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Liz Phair Sings Like A “Canary”, Steve Crawford Sharpens His # 2 Pencil

sylvester-the-cat-looking-for-tweety-yellow-canary-bird-and-cage-469-1472-2

Recently, my talented friends Iman “Too Deep With the Mafia” Lababedi and Tim “Abs of” Steil were discussing the Liz Phair’s 1993 album Exile in Guyville. I missed the record when it first came out, but picked up a copy of the CD after it won that year’s Village Voice Jazz & Pop poll by a landslide. For the most part, I found the magic of the album more conceptual than enjoyable. Maybe her frankness about her sexuality was liberating, but I personally thought lyrics like “Fuck and Run” were puerile – an exercise in schoolyard shock value. The vocals didn’t knock me out either. However, one track quietly tucked away on the record, burned straight into my psyche. It made me think of my own personal limitations (disguised as strengths) in ways that was almost too heartbreaking to confront.

OK, here’s the deal. Why does a song make you feel sad or melancholy? Perhaps it reminds you a bleeding pus scab of a lost love or makes you feel sentimental about a family member or makes you think about special bygone times. I can deal with that. Those are somewhat recurring human emotions. Nothing in my personal musical experience prepared me for “Canary.”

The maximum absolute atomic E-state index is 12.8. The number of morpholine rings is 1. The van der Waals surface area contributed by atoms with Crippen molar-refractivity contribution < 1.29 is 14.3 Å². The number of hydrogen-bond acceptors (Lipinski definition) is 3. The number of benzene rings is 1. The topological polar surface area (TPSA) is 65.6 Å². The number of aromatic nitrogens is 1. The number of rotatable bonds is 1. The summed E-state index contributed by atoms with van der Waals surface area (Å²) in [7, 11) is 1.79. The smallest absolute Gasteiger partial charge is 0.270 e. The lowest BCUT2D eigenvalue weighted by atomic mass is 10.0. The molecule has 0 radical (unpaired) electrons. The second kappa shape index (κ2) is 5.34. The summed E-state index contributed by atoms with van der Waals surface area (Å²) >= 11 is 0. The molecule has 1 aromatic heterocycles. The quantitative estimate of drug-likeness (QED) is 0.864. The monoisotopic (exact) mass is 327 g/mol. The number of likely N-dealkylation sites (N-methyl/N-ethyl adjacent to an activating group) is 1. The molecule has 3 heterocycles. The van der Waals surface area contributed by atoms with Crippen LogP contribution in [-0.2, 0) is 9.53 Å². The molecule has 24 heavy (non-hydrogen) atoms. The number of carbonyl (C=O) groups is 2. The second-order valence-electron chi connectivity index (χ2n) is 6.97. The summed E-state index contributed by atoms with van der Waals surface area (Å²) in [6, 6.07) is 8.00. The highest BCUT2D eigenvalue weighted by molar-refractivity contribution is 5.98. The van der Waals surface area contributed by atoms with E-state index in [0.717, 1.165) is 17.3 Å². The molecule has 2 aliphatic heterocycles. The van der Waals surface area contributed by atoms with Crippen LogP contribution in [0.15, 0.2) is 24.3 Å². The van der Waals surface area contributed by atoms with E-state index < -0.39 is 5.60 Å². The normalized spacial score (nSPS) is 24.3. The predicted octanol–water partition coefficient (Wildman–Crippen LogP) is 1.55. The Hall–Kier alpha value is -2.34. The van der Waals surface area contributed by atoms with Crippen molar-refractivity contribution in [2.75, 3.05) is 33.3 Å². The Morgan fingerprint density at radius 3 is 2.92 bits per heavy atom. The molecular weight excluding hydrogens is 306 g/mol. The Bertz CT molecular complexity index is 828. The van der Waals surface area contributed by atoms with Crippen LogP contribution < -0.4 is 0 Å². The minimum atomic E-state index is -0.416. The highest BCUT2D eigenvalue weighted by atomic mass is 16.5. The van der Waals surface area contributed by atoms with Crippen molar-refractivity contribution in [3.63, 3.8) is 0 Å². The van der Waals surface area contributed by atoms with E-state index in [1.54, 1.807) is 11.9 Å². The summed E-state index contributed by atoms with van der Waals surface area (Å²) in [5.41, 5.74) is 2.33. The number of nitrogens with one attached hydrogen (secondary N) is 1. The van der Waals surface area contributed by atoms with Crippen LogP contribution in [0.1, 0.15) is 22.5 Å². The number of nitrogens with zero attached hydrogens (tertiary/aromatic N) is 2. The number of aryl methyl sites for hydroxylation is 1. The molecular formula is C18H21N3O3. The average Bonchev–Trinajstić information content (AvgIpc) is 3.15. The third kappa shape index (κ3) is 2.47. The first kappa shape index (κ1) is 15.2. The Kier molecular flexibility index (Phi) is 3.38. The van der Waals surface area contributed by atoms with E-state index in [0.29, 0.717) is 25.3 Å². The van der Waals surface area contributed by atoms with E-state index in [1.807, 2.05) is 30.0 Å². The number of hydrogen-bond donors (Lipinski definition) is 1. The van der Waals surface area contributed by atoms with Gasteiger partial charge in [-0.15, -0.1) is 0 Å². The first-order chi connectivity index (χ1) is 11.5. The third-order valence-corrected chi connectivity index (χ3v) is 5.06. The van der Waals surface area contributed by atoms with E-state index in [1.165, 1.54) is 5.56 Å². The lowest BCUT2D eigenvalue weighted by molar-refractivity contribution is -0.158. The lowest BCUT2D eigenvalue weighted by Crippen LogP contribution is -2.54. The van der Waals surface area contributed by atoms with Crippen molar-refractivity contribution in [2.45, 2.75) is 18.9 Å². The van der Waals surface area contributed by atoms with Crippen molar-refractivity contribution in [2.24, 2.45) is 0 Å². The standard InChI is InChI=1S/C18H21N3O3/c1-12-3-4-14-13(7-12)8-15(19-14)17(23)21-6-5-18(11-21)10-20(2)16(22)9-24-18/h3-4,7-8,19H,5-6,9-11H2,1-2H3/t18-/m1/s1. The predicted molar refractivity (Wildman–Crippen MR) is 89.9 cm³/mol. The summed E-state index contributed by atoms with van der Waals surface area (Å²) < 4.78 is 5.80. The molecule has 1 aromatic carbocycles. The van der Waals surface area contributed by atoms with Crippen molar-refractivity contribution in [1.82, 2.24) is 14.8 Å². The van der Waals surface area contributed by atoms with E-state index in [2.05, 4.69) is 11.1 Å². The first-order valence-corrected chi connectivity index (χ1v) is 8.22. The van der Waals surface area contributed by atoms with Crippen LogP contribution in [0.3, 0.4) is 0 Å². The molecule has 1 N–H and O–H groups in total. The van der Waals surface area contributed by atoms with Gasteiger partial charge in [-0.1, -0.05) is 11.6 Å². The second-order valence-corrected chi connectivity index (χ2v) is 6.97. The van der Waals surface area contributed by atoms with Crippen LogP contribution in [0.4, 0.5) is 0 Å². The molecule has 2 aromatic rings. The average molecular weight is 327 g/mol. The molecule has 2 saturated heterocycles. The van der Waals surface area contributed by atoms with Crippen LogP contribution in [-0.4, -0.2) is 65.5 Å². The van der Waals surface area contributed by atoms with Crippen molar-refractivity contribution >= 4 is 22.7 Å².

To understand that impact, I probably need to get psychiatric couch comfortable. I was never a risk taker. While other kids were smoking dope, popping pills, discovering the pleasure points of the human body, sniffing gas, and skipping school, I was doing homework assignments and making sure the living room furniture didn’t feel neglected. Risk equaled consequences and that sounded too scary for me. So, I took pleasure in being (ha!) morally superior to my peers who were having much more fun than I did and, for good measure, I convinced myself that I was always the smartest guy in the room. (I never convinced myself I was smarter than the girls in the room).

So, I’m trying to get a bead on the Liz Phair phenomenon and it’s escaping me. Then a slow tempo piano song starts and Liz sings like a woman entirely void of hope, completely puncturing into my psyche with “I write with a number two pencil, I work up to my potential, I come when called.” Those statements of compliance summarized what had been my entire life. It’s about the dreariness of always coloring within the lines, of obeying authority. She talks of more mundane tasks in serving the expectations of someone else, but finds no joy in her existence. As the song continues, the sound becomes more claustrophobic. It is describing the life of a self-imposed prison. It ends with a sense of fatalism, a feeling that there can be no escape from these boundaries. Even her sex life is about servitude.

I don’t listen to “Canary” too often, because the burn of the song is too deep. It’s a song to respect for its force, to tiptoe around, but not regularly take head on. It may have taught me more about myself than any other song I’ve ever heard, but that doesn’t mean I enjoyed the lesson.

A few years later, I thankfully liked “Rock Me” just as much with way less psychological trauma.

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